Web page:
Monday, June 17, 2013

The Rabbi Had a Point

So I can't get it out of my head, the look of vulnerability, pain, frustration on the Hasidic rabbi's face when he heard that my family comes from a Messianic Judaism background.  His shoulders slumped and he looked down, shaking his head, "Messianic Judaism is NOT Judaism!" he said.  "Those rabbis are ordained in Baptist churches!"  And he went on to say, in so many words, that Messianic Jews were deceitful because they appeared to be Jewish but were really agents of Christianity.

Here was a man who loved his people.  He believed with utmost conviction that his people would assimilate if they didn't return to a traditional Jewish lifestyle.  That was why he devoted his life to the synagogue and the aleph-bet preschool.  He even opened his home from week to week to those who were exploring Judaism again.  He would invite them to his tish (table), share an intimate meal with them, discuss Torah.

Yet what were the fruits of his labor?  Endless crowds of Jews who had been willing to set aside modern ways to return to the traditional ways?  No.  Not by a long shot.  He was one of the few who had not surrendered to a modern, Western lifestyle.

I wish I could've said, "Oh, but rabbi you're mistaken!  Messianic Jews don't assimilate or intermarry.  They keep the traditional lifestyle."  But, from my personal experiences, I could never have truthfully said something like that.

I knew the rabbi had a point.

The Messianic movement has something of infinite worth:  the real Messiah.  Yeshua IS the Messiah.  He is perfect.  But we are not.  Our movement has a long way to go.  We MUST develop institutions that will preserve traditional Judaism.  What are the Jews supposed to do?  Accept the gospel then return to non-Messianic community?  No, they need to fellowship with other Believers ("neglect not the fellowship of the Brethren").  But where will they find Believers living traditional Jewish lifestyles?  At Baptist church?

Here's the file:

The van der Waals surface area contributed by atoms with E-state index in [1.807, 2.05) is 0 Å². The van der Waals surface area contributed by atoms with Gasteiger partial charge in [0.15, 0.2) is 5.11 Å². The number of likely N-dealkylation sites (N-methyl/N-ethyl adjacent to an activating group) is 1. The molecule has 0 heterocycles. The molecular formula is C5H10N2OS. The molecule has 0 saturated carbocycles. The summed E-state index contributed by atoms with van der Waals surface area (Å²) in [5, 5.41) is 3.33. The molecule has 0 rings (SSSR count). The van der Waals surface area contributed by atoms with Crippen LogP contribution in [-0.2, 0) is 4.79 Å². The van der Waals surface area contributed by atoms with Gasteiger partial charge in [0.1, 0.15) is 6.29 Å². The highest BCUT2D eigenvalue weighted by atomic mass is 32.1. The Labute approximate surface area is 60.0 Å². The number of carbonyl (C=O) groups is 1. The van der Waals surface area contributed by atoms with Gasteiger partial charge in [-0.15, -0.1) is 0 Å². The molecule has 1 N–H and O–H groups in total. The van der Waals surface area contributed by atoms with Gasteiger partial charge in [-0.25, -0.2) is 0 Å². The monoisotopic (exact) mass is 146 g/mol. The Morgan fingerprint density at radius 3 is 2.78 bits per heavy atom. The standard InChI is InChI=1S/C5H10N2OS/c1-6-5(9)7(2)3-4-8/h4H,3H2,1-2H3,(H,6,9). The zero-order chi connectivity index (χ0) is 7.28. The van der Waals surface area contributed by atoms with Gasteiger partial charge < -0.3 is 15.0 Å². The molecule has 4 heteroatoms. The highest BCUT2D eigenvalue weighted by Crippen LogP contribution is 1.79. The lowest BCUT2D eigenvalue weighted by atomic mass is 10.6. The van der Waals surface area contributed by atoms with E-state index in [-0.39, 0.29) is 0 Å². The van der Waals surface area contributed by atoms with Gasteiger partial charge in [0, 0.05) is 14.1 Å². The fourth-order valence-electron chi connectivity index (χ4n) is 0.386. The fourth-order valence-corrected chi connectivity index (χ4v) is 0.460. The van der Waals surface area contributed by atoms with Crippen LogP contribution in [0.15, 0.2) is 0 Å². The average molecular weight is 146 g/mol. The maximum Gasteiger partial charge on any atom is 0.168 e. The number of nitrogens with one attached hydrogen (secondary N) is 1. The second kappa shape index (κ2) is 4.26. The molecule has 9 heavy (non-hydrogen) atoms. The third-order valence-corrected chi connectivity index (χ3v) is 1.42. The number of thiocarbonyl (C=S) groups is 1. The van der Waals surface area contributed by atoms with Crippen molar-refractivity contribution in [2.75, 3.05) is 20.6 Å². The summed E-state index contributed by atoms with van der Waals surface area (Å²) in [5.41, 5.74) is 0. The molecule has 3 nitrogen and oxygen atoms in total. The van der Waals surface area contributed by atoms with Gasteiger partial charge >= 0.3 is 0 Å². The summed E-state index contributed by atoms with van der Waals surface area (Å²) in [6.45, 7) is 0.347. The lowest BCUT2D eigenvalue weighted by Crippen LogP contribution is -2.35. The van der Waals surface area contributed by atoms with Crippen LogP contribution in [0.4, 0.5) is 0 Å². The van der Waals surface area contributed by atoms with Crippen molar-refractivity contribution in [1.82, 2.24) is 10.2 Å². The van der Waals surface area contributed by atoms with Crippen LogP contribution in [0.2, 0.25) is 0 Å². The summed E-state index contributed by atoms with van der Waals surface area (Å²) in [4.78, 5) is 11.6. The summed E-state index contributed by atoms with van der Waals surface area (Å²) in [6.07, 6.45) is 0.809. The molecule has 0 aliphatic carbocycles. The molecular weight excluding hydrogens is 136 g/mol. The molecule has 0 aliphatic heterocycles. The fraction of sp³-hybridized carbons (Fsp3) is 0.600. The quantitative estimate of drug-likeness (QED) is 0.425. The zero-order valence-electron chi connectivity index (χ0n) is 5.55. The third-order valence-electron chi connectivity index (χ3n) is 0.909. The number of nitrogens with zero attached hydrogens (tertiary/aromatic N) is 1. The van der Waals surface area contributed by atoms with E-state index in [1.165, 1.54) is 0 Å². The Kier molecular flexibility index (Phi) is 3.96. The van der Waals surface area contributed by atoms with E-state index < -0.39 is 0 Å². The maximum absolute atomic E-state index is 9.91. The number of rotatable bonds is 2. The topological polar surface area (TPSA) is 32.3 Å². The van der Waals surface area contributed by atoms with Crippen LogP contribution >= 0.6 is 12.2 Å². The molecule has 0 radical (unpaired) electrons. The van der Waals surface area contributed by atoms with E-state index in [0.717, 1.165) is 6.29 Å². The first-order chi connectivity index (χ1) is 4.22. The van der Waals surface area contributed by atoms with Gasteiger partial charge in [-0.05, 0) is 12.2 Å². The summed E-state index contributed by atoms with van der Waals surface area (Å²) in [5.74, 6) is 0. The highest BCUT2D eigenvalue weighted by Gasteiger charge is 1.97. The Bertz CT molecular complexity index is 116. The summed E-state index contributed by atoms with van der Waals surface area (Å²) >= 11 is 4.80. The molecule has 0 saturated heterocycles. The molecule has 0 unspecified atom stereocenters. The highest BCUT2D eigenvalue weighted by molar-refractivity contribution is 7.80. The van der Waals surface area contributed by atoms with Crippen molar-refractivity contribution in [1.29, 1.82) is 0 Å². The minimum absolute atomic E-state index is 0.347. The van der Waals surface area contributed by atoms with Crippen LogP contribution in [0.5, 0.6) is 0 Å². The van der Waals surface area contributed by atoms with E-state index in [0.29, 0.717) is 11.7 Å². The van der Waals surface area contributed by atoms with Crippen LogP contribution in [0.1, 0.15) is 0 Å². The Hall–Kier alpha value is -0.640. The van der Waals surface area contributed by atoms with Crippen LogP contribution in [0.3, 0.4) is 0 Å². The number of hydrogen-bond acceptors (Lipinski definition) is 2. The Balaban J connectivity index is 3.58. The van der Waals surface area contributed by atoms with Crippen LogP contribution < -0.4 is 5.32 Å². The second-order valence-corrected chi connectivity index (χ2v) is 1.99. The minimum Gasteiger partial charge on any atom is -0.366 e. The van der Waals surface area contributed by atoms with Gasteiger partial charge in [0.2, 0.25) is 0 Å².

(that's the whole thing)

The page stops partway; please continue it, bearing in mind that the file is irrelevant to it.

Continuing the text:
5 comments:

  1. An interesting article:
    http://www.jewishjournal.com/los_angeles/article/messianic_judaisms_new_interfaith_push_in_beverly_hills_20120801

    MJTI spent $1.35 Million in 2010? Could these numbers be correct?

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    1. In Beverly Hills...anything is possible.

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  2. that Messianic Jews were deceitful because they appeared to be Jewish but were really agents of Christianity.

    There definitely are some who claim to be Jewish in the Messianic movement who aren't Jewish, and yes that is deceitful, but following Yeshua is not being deceitful, nor does it mean one is an agent of Christianity, considering Christianity did not exist during the time of Yeshua and neither after for quite some time. Yeshua would have had no idea what Christianity was. So I think a bit of education also comes a long way. Basically putting the Jew back into Jesus.

    We MUST develop institutions that will preserve traditional Judaism. What are the Jews supposed to do?